The Authority will consider applications from other MNOs and carefully examine the proposed arrangements for the affected customers before approval.

6.11 Full Implementation of Real-name Registration Programme for SIM Cards

Under the Telecommunications (Registration of SIM Cards) Regulation (Cap. 106AI) (Registration Regulation), the Real-name Registration Programme for SIM Cards (Real-name Registration Programme) requires existing pre-paid SIM (PPS) card users to complete real-name registration by 23 February 2023 or their PPS cards would be deactivated. After the statutory deadline, all SIM cards issued and used locally (including SIM service plans and PPS cards) must complete real-name registration before service activation.

Pursuant to section 14 of the Registration Regulation, the Authority issued the “Guidelines on Implementation of Real-name Registration for SIM Cards” (SIM Guidelines) on 20 August 2021 to provide practical and administrative guidance to licensees for implementation of the Real-name Registration Programme in compliance with the Registration Regulation.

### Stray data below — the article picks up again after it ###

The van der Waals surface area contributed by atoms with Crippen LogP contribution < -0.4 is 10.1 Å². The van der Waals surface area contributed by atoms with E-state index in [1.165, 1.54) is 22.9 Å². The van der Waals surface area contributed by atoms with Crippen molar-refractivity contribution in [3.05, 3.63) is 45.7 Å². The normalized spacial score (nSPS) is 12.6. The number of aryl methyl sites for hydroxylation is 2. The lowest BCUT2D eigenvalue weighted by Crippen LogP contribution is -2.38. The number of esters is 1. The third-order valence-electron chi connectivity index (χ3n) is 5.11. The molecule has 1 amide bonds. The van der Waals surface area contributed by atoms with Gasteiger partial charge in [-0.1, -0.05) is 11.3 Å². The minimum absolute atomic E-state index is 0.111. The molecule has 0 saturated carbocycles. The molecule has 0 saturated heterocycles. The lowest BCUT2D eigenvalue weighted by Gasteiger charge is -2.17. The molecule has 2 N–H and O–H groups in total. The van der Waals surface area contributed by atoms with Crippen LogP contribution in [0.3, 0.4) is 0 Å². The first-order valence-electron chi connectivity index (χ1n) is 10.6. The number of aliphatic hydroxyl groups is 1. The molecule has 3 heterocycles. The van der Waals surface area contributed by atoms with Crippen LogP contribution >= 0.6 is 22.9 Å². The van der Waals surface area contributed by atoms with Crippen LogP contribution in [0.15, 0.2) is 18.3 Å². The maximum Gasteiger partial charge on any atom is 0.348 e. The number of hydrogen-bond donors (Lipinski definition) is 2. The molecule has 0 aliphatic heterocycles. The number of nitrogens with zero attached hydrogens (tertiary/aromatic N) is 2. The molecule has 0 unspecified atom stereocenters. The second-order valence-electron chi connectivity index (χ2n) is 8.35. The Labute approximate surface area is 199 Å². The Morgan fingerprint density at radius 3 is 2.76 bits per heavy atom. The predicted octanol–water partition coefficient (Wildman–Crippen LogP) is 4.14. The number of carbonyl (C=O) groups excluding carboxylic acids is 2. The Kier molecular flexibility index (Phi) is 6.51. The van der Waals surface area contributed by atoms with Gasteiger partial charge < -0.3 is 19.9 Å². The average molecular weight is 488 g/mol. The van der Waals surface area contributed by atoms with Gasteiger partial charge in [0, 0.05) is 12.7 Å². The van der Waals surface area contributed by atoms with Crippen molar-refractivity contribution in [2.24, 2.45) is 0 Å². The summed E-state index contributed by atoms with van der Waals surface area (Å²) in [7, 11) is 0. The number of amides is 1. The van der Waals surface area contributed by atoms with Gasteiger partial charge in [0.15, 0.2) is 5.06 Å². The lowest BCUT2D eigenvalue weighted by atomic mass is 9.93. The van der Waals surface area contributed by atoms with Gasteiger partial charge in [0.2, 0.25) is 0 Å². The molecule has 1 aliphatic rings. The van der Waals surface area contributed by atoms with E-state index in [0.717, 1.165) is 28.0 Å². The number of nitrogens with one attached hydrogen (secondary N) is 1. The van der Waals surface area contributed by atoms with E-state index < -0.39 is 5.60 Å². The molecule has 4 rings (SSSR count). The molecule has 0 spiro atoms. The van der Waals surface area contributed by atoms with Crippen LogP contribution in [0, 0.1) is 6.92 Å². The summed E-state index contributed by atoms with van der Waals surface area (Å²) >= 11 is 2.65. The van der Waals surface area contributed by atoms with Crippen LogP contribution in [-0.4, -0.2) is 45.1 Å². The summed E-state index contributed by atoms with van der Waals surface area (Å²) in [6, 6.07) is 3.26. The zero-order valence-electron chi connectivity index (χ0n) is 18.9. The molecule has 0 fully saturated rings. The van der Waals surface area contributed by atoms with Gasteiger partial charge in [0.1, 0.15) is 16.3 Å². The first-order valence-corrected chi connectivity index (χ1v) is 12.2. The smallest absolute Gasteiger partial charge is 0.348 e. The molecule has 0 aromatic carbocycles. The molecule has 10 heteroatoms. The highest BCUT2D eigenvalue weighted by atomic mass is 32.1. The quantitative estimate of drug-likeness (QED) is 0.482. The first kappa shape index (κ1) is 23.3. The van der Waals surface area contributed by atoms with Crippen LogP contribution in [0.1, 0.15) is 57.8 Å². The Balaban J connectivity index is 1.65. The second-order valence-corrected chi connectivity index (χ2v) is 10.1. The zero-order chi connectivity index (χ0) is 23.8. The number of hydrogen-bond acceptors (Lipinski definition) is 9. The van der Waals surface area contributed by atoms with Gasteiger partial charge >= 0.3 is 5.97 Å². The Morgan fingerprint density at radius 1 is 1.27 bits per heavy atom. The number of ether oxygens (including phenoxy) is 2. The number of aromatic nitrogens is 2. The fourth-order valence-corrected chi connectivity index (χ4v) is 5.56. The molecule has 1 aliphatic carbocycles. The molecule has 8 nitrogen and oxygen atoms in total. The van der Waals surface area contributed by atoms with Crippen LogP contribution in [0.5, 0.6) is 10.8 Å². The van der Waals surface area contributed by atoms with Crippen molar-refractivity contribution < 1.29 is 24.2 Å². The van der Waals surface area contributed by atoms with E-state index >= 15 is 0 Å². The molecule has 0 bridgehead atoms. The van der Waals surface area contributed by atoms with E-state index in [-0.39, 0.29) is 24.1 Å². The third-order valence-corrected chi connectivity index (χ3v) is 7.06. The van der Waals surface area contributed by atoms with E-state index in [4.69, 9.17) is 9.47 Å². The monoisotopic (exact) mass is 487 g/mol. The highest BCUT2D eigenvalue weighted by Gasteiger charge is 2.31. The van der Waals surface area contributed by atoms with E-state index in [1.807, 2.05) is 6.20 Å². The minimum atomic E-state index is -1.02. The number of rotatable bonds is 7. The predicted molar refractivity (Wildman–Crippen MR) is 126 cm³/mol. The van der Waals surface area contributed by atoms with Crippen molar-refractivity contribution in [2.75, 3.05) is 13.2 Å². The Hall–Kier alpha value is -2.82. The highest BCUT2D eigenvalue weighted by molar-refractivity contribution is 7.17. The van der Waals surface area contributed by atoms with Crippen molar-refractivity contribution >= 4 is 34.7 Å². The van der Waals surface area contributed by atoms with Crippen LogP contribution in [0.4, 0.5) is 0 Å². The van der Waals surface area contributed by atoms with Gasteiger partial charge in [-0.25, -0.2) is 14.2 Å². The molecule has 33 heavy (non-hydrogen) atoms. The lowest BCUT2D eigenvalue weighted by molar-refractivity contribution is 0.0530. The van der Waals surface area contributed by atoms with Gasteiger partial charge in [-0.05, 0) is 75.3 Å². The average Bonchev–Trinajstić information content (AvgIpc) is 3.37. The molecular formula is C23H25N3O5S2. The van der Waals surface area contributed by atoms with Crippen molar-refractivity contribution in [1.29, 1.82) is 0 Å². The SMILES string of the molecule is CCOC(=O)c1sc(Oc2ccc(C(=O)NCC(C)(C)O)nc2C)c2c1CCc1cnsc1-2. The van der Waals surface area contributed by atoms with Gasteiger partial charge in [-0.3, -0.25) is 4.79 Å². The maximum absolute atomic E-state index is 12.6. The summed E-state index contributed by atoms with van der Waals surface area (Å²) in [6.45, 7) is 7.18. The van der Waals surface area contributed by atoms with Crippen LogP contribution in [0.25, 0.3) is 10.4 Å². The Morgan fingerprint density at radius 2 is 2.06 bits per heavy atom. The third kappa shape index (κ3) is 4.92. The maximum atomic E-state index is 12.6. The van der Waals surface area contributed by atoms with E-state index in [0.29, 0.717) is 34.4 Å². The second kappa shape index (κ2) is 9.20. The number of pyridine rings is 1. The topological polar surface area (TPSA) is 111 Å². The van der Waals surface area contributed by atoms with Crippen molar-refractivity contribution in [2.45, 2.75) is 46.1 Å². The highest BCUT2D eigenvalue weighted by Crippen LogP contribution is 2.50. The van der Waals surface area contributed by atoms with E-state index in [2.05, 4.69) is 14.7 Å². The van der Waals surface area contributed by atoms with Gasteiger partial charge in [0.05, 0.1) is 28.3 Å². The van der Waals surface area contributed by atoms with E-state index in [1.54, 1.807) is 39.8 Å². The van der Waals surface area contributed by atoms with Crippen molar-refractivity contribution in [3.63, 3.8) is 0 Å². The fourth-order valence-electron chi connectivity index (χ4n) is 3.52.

In accordance with the Registration Regulation and the SIM Guidelines, all new SIM cards should complete real-name registration before activation with effect from 1 March 2022. OFCA has been closely monitoring the implementation of the Real-name Registration Programme. In respect of a licensee’s failure to fulfill such requirement, the Authority, having considered OFCA’s assessment and the licensee’s representations, issued a direction to the licensee on 21 October 2022 for rectifying its breach of the Registration Regulation.

After a transitional period of nearly one year to give licensees sufficient time for completing registration of existing PPS cards, the Real-name Registration Programme was fully implemented on 24 February 2023. As of 31 March 2023, about 13 million SIM cards (including SIM service plans and PPS cards) completed registration.